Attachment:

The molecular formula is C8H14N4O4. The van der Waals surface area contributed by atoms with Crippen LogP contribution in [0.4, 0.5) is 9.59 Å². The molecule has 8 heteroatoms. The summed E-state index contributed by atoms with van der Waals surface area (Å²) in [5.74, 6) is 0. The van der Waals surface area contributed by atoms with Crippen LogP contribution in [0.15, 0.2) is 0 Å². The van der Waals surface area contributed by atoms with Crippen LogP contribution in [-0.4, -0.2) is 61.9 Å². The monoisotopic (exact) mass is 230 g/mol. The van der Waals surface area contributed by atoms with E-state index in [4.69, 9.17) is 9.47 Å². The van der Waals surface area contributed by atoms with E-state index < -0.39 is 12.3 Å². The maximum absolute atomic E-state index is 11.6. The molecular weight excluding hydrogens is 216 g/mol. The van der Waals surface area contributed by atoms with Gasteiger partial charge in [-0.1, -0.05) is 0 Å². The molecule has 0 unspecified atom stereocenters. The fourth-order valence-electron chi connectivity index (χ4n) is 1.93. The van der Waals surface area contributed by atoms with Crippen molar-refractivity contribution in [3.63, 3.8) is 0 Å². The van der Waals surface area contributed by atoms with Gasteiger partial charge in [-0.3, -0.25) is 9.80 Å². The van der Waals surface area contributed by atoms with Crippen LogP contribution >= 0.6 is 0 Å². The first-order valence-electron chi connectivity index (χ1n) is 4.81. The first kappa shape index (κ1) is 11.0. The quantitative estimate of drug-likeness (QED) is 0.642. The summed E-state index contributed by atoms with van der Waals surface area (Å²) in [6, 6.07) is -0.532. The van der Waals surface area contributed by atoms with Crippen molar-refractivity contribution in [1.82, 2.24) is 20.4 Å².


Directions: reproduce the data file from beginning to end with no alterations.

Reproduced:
The molecular formula is C8H14N4O4. The van der Waals surface area contributed by atoms with Crippen LogP contribution in [0.4, 0.5) is 9.59 Å². The molecule has 8 heteroatoms. The summed E-state index contributed by atoms with van der Waals surface area (Å²) in [5.74, 6) is 0. The van der Waals surface area contributed by atoms with Crippen LogP contribution in [0.15, 0.2) is 0 Å². The van der Waals surface area contributed by atoms with Crippen LogP contribution in [-0.4, -0.2) is 61.9 Å². The monoisotopic (exact) mass is 230 g/mol. The van der Waals surface area contributed by atoms with E-state index in [4.69, 9.17) is 9.47 Å². The van der Waals surface area contributed by atoms with E-state index < -0.39 is 12.3 Å². The maximum absolute atomic E-state index is 11.6. The molecular weight excluding hydrogens is 216 g/mol. The van der Waals surface area contributed by atoms with Gasteiger partial charge in [-0.1, -0.05) is 0 Å². The molecule has 0 unspecified atom stereocenters. The fourth-order valence-electron chi connectivity index (χ4n) is 1.93. The van der Waals surface area contributed by atoms with Crippen molar-refractivity contribution in [3.63, 3.8) is 0 Å². The van der Waals surface area contributed by atoms with Gasteiger partial charge in [-0.3, -0.25) is 9.80 Å². The van der Waals surface area contributed by atoms with Crippen LogP contribution >= 0.6 is 0 Å². The first-order valence-electron chi connectivity index (χ1n) is 4.81. The first kappa shape index (κ1) is 11.0. The quantitative estimate of drug-likeness (QED) is 0.642. The summed E-state index contributed by atoms with van der Waals surface area (Å²) in [6, 6.07) is -0.532. The van der Waals surface area contributed by atoms with Crippen molar-refractivity contribution in [1.82, 2.24) is 20.4 Å².